Ditching The Dish & Using Food As A Motivator

I can’t remember even one case where I believed the ideal feeding arrangement for a dog to be one of free choice. Yes, it is less work to just fill the bowl with dry food once a day. It might be easier to put a feed sack around your child’s neck too and save yourself the trouble of fixing measured, well-timed meals!!!

 

If your dog is allowed to graze at will, you may not be able to respond to your veterinarian if asked how much and when does your dog eat. Free feeding also makes housebreaking more difficult since you don’t have the dog on an eat/elimination schedule. Your dog becoming overweight is another reason to monitor the quantity of kibble eaten. Last, but not least… most dogs are motivated by food. In other words, they will most likely “work for treats.”

 

I always remind clients that we humans work harder when we are a little bit broke. Dogs work better if they are a little bit hungry. I train dogs BEFORE they eat whenever possible. When training using positive methods, we are talking about using pleasant, motivating factors such as praise and treats to show the dog when it is performing an action that we want repeated.

 

Training treats

Taking this training strategy a step further, we become all the more important and attention-worthy if we have the dog’s daily allotment of food coming from our treat pouch or pocket. Naturally, this will be rather messy if we are feeding a raw meat diet. If you don’t want to feed kibble, a healthy alternative is Ziwi Peak Dog Food. It is very high quality and the pieces are 1/2″ square jerky-type morsels.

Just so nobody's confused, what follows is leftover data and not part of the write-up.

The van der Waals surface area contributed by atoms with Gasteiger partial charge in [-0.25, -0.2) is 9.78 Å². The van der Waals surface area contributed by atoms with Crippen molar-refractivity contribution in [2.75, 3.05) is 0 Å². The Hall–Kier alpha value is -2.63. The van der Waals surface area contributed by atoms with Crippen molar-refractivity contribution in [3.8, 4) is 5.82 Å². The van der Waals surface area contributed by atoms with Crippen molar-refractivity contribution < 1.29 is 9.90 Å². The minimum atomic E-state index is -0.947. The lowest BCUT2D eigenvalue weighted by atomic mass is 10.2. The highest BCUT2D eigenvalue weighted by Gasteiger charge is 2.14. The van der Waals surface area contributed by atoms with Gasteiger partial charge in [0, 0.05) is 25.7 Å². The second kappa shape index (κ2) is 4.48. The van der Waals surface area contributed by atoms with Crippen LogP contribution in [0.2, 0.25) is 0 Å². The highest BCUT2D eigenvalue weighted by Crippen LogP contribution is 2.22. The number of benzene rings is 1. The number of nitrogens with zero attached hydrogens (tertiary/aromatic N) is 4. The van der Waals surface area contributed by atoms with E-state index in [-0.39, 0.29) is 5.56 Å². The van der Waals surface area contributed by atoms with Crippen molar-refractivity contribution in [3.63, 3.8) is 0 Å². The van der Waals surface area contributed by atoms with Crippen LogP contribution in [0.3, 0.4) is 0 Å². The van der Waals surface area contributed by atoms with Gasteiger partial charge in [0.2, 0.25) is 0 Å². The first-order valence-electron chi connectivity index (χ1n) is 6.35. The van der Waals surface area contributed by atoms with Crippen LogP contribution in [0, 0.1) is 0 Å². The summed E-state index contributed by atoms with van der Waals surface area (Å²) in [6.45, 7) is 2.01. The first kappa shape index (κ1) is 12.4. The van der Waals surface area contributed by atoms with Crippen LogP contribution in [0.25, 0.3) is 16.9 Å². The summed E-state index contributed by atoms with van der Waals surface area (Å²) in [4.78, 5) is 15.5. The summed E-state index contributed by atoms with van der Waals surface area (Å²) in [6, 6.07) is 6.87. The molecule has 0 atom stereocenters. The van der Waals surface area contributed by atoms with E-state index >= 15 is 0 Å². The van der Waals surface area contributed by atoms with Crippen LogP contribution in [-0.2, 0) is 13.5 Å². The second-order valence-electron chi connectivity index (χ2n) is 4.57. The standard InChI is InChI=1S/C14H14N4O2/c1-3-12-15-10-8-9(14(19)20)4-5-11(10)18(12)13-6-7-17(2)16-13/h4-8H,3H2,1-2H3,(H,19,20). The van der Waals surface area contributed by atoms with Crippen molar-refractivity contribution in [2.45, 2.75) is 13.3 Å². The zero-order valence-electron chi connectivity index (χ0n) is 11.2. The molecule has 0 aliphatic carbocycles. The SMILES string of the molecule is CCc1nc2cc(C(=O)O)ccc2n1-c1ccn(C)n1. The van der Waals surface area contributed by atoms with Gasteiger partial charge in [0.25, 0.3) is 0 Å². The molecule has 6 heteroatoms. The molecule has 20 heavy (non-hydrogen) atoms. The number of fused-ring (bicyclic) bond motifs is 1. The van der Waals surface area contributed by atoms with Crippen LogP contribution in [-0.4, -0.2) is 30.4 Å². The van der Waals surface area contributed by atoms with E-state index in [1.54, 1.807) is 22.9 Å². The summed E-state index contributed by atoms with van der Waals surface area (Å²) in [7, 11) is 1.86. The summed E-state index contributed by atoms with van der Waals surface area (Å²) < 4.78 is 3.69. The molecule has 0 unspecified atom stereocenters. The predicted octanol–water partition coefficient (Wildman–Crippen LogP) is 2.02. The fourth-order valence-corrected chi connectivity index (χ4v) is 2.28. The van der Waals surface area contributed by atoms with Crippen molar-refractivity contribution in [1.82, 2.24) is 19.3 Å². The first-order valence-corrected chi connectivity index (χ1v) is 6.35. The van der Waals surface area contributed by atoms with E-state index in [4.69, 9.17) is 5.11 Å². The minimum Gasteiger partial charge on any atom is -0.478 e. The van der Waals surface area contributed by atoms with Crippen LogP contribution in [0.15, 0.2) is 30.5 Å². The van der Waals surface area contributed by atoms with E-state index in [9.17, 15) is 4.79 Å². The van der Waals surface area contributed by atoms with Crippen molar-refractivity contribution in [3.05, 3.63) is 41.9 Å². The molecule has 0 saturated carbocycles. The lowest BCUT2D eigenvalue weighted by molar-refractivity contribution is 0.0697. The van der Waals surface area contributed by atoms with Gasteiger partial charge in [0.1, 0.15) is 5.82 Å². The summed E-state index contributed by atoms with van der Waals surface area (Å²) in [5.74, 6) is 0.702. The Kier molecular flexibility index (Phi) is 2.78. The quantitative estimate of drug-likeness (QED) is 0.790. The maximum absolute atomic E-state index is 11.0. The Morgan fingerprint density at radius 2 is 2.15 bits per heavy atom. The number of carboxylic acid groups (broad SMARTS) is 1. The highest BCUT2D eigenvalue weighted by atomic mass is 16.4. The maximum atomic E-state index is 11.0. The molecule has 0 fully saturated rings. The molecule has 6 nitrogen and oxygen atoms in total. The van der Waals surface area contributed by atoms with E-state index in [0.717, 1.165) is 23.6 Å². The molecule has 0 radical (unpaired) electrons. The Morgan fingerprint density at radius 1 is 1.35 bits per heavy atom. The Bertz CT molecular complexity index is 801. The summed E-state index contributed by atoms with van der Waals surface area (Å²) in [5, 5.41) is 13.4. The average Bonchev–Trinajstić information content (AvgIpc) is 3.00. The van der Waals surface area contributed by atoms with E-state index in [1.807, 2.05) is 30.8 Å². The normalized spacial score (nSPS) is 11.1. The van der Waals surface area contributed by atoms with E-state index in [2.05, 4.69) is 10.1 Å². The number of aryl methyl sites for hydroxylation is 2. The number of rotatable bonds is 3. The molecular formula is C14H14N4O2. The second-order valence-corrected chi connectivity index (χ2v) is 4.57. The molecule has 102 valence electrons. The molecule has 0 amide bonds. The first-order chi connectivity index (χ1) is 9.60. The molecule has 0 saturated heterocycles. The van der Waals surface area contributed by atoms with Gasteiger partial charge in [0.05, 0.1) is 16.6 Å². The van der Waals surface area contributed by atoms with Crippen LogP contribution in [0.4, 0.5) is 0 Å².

I have used this technique on dogs frequently, and it is most helpful when you have a dog that has trouble focusing. At times a dog’s anxiety will manifest itself in a way that resembles a passive resistive personality. Always putting yourself in the mind of the dog, you should seek to encourage and build confidence and trust. What better way to do this than by becoming the food source! Nothing is more exciting for a trainer than to reach a break-through with a challenging dog!

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One Response so far.

  1. I tried to do this when our littermates were puppies, but I didn’t stick to it. I don’t know if it was having two that made it hard or that I just wasn’t disciplined; probably a little of both.

    I got the tip in an Ian Dunbar book.

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